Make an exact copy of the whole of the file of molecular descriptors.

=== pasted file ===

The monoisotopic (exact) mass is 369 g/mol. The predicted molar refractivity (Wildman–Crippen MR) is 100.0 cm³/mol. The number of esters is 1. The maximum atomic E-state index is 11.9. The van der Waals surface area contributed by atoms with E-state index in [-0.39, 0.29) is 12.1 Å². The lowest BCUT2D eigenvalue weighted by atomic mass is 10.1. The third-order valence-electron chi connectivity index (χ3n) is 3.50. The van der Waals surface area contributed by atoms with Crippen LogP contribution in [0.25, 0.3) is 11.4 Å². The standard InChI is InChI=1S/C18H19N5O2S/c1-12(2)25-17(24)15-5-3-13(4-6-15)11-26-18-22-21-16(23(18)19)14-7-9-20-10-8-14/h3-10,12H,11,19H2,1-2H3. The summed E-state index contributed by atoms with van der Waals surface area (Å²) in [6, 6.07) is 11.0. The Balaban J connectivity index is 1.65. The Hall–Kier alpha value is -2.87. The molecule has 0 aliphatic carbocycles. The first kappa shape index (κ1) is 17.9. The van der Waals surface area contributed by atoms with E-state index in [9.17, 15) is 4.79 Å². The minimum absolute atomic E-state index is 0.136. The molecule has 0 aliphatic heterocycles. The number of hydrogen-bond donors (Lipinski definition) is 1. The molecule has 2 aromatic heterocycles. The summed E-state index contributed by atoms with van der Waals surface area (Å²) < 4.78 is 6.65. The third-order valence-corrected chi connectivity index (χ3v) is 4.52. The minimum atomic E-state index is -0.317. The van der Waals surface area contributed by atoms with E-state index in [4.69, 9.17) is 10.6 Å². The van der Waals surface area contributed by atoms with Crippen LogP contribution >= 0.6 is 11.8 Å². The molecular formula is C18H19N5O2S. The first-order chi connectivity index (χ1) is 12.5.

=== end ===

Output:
The monoisotopic (exact) mass is 369 g/mol. The predicted molar refractivity (Wildman–Crippen MR) is 100.0 cm³/mol. The number of esters is 1. The maximum atomic E-state index is 11.9. The van der Waals surface area contributed by atoms with E-state index in [-0.39, 0.29) is 12.1 Å². The lowest BCUT2D eigenvalue weighted by atomic mass is 10.1. The third-order valence-electron chi connectivity index (χ3n) is 3.50. The van der Waals surface area contributed by atoms with Crippen LogP contribution in [0.25, 0.3) is 11.4 Å². The standard InChI is InChI=1S/C18H19N5O2S/c1-12(2)25-17(24)15-5-3-13(4-6-15)11-26-18-22-21-16(23(18)19)14-7-9-20-10-8-14/h3-10,12H,11,19H2,1-2H3. The summed E-state index contributed by atoms with van der Waals surface area (Å²) in [6, 6.07) is 11.0. The Balaban J connectivity index is 1.65. The Hall–Kier alpha value is -2.87. The molecule has 0 aliphatic carbocycles. The first kappa shape index (κ1) is 17.9. The van der Waals surface area contributed by atoms with E-state index in [9.17, 15) is 4.79 Å². The minimum absolute atomic E-state index is 0.136. The molecule has 0 aliphatic heterocycles. The number of hydrogen-bond donors (Lipinski definition) is 1. The molecule has 2 aromatic heterocycles. The summed E-state index contributed by atoms with van der Waals surface area (Å²) < 4.78 is 6.65. The third-order valence-corrected chi connectivity index (χ3v) is 4.52. The minimum atomic E-state index is -0.317. The van der Waals surface area contributed by atoms with E-state index in [4.69, 9.17) is 10.6 Å². The van der Waals surface area contributed by atoms with Crippen LogP contribution >= 0.6 is 11.8 Å². The molecular formula is C18H19N5O2S. The first-order chi connectivity index (χ1) is 12.5.